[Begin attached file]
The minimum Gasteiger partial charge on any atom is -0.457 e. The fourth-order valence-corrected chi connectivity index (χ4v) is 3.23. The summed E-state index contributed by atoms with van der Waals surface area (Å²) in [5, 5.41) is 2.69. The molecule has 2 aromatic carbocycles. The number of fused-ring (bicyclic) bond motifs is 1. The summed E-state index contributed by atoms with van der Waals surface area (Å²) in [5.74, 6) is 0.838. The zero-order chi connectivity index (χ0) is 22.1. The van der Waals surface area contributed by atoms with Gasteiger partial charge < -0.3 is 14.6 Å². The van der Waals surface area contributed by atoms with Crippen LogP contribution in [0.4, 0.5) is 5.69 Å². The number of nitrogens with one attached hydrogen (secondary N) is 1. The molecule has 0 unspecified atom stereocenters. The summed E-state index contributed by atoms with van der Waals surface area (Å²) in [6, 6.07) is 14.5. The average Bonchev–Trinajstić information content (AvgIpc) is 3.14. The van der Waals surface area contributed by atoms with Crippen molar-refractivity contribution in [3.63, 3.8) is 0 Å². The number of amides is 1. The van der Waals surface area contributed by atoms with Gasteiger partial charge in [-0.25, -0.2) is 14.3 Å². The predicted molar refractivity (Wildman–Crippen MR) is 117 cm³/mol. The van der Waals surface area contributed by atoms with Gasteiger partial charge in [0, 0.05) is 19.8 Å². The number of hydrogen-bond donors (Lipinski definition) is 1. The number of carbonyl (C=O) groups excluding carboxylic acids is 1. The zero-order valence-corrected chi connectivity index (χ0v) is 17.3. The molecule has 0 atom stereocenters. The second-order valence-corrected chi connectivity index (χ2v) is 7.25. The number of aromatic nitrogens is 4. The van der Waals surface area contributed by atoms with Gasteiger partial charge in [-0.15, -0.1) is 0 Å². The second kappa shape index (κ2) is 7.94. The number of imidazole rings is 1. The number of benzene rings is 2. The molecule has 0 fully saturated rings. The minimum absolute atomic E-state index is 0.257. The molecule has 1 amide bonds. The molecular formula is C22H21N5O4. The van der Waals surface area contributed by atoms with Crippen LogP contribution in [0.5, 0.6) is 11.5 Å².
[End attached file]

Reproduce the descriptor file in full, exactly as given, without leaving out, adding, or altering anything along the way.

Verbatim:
The minimum Gasteiger partial charge on any atom is -0.457 e. The fourth-order valence-corrected chi connectivity index (χ4v) is 3.23. The summed E-state index contributed by atoms with van der Waals surface area (Å²) in [5, 5.41) is 2.69. The molecule has 2 aromatic carbocycles. The number of fused-ring (bicyclic) bond motifs is 1. The summed E-state index contributed by atoms with van der Waals surface area (Å²) in [5.74, 6) is 0.838. The zero-order chi connectivity index (χ0) is 22.1. The van der Waals surface area contributed by atoms with Gasteiger partial charge < -0.3 is 14.6 Å². The van der Waals surface area contributed by atoms with Crippen LogP contribution in [0.4, 0.5) is 5.69 Å². The number of nitrogens with one attached hydrogen (secondary N) is 1. The molecule has 0 unspecified atom stereocenters. The summed E-state index contributed by atoms with van der Waals surface area (Å²) in [6, 6.07) is 14.5. The average Bonchev–Trinajstić information content (AvgIpc) is 3.14. The van der Waals surface area contributed by atoms with Crippen molar-refractivity contribution in [3.63, 3.8) is 0 Å². The number of amides is 1. The van der Waals surface area contributed by atoms with Gasteiger partial charge in [-0.25, -0.2) is 14.3 Å². The predicted molar refractivity (Wildman–Crippen MR) is 117 cm³/mol. The van der Waals surface area contributed by atoms with Gasteiger partial charge in [0, 0.05) is 19.8 Å². The number of hydrogen-bond donors (Lipinski definition) is 1. The number of carbonyl (C=O) groups excluding carboxylic acids is 1. The zero-order valence-corrected chi connectivity index (χ0v) is 17.3. The molecule has 0 atom stereocenters. The second-order valence-corrected chi connectivity index (χ2v) is 7.25. The number of aromatic nitrogens is 4. The van der Waals surface area contributed by atoms with Gasteiger partial charge in [-0.15, -0.1) is 0 Å². The second kappa shape index (κ2) is 7.94. The number of imidazole rings is 1. The number of benzene rings is 2. The molecule has 0 fully saturated rings. The minimum absolute atomic E-state index is 0.257. The molecule has 1 amide bonds. The molecular formula is C22H21N5O4. The van der Waals surface area contributed by atoms with Crippen LogP contribution in [0.5, 0.6) is 11.5 Å².